There is a common misconception that, when someone dies, their Will can be acted on immediately and the assets of the deceased distributed to beneficiaries. The reality is, in most cases, the Will cannot be “carried out” until the Executor of the Will has received a Grant of Probate from the Supreme Court of Victoria.

Although this is a very important legal process, most people are unsure what a Grant of Probate is and why it is necessary. Let’s start with a definition – Probate is an Order made by the Court authorising the Executor in the Will to manage the Estate of the deceased in accordance with the Will. Essentially, the Court Order confirms the authority of the Executor to look after the Estate and to distribute the assets to those entitled under the Will.

Should I Apply for a Grant of Probate?

Every case is different - your first point of call should be to a lawyer who is well experienced in this area to determine if a Grant of Probate will be required (see below about where Probate may not be necessary).

When a deceased person has left a Will, the majority of cases will require the Grant of Probate to allow the Executor to deal with the assets the deceased has left behind. For example, real estate cannot be transferred to beneficiaries unless the Executor has obtained a Grant of Probate, with the exception of surviving joint proprietors. See the video at this link that explains why property held as Joint Proprietors will not require a Grant of Probate.

Further, most banks and other institutions will not allow the Executor to deal with the deceased’s accounts without a Grant of Probate, unless the accounts have a minimal value or they are held jointly with another – usually a spouse or partner.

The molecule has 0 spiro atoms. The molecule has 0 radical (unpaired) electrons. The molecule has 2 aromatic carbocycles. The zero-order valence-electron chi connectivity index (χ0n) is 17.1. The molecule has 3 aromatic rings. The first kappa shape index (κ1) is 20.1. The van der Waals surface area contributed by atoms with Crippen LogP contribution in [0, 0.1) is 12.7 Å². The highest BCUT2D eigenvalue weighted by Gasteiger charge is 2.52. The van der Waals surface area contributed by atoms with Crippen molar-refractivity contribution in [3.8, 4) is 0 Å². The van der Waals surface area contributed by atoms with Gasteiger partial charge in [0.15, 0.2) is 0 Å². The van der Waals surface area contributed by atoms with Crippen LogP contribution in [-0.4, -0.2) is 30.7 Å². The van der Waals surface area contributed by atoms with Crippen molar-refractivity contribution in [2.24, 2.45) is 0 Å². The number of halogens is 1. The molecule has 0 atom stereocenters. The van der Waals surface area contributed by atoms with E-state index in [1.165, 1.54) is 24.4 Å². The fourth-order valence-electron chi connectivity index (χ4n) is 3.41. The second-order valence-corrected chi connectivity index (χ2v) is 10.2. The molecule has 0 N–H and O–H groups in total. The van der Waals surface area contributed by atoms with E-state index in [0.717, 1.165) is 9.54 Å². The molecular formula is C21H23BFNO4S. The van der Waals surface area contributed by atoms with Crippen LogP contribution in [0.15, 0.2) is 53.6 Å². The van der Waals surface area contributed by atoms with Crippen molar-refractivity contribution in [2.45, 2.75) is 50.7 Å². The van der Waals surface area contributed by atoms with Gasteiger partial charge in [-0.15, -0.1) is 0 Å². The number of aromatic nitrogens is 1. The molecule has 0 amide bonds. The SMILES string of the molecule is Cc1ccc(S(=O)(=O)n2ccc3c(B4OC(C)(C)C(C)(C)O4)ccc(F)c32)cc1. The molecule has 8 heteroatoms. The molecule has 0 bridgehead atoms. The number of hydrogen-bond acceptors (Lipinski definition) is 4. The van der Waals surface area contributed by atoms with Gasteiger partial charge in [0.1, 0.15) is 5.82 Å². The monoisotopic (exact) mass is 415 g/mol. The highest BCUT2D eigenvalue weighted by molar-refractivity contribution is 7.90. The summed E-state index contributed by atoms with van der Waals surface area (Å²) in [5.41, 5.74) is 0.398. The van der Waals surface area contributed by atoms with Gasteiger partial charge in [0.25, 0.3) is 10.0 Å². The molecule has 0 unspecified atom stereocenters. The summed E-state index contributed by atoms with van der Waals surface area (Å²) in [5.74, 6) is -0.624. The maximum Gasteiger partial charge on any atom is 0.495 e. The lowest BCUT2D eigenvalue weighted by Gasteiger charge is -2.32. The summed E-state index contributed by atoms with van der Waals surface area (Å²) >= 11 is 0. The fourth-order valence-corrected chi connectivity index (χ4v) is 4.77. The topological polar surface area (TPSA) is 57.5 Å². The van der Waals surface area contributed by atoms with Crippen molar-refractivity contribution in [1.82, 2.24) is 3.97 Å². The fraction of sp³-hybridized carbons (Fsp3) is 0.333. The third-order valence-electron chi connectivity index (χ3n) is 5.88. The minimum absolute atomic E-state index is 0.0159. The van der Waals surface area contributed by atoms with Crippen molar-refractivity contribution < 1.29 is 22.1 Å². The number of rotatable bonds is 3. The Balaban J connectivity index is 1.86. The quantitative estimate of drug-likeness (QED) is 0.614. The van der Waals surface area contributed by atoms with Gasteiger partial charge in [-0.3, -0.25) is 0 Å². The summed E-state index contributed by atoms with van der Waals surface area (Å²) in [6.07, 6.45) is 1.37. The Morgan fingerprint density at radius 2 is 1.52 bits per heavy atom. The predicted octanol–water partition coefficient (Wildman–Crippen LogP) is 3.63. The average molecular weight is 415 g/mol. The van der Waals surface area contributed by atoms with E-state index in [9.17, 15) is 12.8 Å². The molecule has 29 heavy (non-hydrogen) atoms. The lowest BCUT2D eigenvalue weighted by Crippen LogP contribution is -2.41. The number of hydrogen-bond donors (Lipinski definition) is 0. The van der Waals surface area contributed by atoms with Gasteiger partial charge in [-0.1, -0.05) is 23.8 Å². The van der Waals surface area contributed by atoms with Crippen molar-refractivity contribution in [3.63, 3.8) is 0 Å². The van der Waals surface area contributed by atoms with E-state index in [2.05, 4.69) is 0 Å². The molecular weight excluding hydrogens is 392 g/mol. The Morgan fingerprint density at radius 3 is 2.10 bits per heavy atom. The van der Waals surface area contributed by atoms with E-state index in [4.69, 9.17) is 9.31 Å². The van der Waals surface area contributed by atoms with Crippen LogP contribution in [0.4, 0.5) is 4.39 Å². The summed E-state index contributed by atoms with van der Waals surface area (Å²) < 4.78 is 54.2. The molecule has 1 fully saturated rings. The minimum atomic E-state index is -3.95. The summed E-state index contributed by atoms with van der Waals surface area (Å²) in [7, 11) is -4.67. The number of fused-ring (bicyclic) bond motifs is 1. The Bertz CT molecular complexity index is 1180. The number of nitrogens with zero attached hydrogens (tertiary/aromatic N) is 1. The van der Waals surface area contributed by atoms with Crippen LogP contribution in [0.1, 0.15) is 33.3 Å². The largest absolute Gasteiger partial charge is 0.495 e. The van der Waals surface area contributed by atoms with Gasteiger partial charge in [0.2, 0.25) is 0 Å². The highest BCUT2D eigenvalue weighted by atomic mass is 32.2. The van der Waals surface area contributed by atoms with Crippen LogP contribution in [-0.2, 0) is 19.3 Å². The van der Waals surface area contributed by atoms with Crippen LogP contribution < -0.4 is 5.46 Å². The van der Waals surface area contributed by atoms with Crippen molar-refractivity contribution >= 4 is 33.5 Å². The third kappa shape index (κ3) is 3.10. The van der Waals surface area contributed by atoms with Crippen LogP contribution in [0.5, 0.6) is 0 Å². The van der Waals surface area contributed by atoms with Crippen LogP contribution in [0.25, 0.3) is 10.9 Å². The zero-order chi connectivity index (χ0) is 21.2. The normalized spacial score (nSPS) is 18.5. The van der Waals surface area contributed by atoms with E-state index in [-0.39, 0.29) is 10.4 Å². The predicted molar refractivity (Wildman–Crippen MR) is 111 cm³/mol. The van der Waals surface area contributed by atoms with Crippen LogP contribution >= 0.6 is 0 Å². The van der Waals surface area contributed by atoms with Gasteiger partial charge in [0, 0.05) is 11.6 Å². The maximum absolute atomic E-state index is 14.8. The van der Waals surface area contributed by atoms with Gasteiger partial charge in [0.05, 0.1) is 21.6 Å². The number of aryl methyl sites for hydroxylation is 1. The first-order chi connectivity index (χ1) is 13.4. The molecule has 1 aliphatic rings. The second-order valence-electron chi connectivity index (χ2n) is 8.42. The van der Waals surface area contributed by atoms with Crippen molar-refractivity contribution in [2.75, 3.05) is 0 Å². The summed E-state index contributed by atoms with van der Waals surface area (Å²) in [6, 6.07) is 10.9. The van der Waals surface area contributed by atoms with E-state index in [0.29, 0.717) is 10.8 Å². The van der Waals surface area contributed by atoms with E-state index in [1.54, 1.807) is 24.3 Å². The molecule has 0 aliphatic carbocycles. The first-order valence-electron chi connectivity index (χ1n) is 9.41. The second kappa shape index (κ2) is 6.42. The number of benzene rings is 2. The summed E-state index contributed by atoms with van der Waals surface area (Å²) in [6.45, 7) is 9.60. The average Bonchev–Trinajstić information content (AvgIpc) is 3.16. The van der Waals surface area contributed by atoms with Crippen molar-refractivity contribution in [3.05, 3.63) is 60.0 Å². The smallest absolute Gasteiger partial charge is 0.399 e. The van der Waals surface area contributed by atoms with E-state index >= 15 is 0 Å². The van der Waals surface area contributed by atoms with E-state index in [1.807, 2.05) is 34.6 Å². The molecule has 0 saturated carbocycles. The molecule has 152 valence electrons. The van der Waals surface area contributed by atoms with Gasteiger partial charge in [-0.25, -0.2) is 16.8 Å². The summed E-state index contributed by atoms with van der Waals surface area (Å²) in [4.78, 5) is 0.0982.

When is Probate not Required?

If the deceased has left behind a small Estate, then Probate may not be necessary. However, this Executor may still need to contact the relevant institutions and ask that they dispense with the need for a Grant of Probate.

The Executor will not require a Grant of Probate if all the assets of the deceased were in joint names. Those assets such as real estate and bank accounts will automatically pass to the co-owner.

Lastly, if a person dies without a Will, then the next of kin do not apply for a Grant of Probate. The process is different in these circumstances, and they will be applying for a grant of “Letters of Administration”. If this sounds like you, we recommend you contact our Wills & Estates team for guidance on your Application.

Who Applies for the Grant of Probate?

It is the obligation of the Executor to apply for a Grant of Probate, or to engage a Lawyer to apply on their behalf. More than one Executor can apply, if more than one has been appointed in the Will.

What is Required to Make the Application?

A number of documents have to be submitted to the Probate Registry of the Supreme Court of Victoria. There is also a requirement that 14 days’ notice be provided of intention to apply for a Grant of Probate. We recommend you seek legal advice to this effect. There are various fees involved when making this Application.

Summary

In most circumstances, applying for a Grant of Probate will be the first and most important step to carrying out the wishes of the Will maker. It is an important legal process that grants the Executor authority to manage the Estate and distribute the property to Beneficiaries in accordance with the Will.

If you are the Executor of the Will, you have an obligation to commence this process. There are a small number of cases in which Probate may not be necessary. We recommend contacting a member of our Wills & Estates team to ensure you are correctly fulfilling your duties as Executor.